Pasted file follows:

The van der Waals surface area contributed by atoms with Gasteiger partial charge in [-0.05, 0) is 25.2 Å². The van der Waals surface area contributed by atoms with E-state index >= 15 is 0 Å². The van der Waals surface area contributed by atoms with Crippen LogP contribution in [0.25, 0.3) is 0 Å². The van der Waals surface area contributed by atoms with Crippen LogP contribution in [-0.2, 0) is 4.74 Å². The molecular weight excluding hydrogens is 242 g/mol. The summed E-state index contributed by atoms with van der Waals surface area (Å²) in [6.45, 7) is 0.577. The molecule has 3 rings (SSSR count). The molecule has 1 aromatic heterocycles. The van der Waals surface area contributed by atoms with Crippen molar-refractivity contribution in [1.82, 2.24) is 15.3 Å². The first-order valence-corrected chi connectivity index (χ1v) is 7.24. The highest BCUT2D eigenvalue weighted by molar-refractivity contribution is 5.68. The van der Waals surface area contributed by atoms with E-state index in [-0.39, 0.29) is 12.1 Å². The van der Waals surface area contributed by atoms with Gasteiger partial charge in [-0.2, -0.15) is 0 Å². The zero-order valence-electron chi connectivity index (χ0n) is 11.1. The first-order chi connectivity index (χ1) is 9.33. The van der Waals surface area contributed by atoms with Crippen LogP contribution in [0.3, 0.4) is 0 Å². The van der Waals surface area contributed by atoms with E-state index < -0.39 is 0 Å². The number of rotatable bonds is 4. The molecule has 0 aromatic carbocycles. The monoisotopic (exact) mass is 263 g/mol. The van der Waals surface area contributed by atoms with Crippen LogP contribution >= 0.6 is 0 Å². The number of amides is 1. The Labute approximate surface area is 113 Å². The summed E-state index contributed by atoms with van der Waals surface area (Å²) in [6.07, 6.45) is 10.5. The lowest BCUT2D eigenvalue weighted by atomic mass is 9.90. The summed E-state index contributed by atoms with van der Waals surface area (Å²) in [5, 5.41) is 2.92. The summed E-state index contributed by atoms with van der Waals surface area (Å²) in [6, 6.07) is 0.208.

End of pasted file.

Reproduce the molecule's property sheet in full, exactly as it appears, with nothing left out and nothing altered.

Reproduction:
The van der Waals surface area contributed by atoms with Gasteiger partial charge in [-0.05, 0) is 25.2 Å². The van der Waals surface area contributed by atoms with E-state index >= 15 is 0 Å². The van der Waals surface area contributed by atoms with Crippen LogP contribution in [0.25, 0.3) is 0 Å². The van der Waals surface area contributed by atoms with Crippen LogP contribution in [-0.2, 0) is 4.74 Å². The molecular weight excluding hydrogens is 242 g/mol. The summed E-state index contributed by atoms with van der Waals surface area (Å²) in [6.45, 7) is 0.577. The molecule has 3 rings (SSSR count). The molecule has 1 aromatic heterocycles. The van der Waals surface area contributed by atoms with Crippen molar-refractivity contribution in [1.82, 2.24) is 15.3 Å². The first-order valence-corrected chi connectivity index (χ1v) is 7.24. The highest BCUT2D eigenvalue weighted by molar-refractivity contribution is 5.68. The van der Waals surface area contributed by atoms with E-state index in [-0.39, 0.29) is 12.1 Å². The van der Waals surface area contributed by atoms with Gasteiger partial charge in [-0.2, -0.15) is 0 Å². The zero-order valence-electron chi connectivity index (χ0n) is 11.1. The first-order chi connectivity index (χ1) is 9.33. The van der Waals surface area contributed by atoms with Crippen LogP contribution in [0.3, 0.4) is 0 Å². The van der Waals surface area contributed by atoms with E-state index < -0.39 is 0 Å². The number of rotatable bonds is 4. The molecule has 0 aromatic carbocycles. The monoisotopic (exact) mass is 263 g/mol. The van der Waals surface area contributed by atoms with Crippen LogP contribution >= 0.6 is 0 Å². The number of amides is 1. The Labute approximate surface area is 113 Å². The summed E-state index contributed by atoms with van der Waals surface area (Å²) in [6.07, 6.45) is 10.5. The lowest BCUT2D eigenvalue weighted by atomic mass is 9.90. The summed E-state index contributed by atoms with van der Waals surface area (Å²) in [5, 5.41) is 2.92. The summed E-state index contributed by atoms with van der Waals surface area (Å²) in [6, 6.07) is 0.208.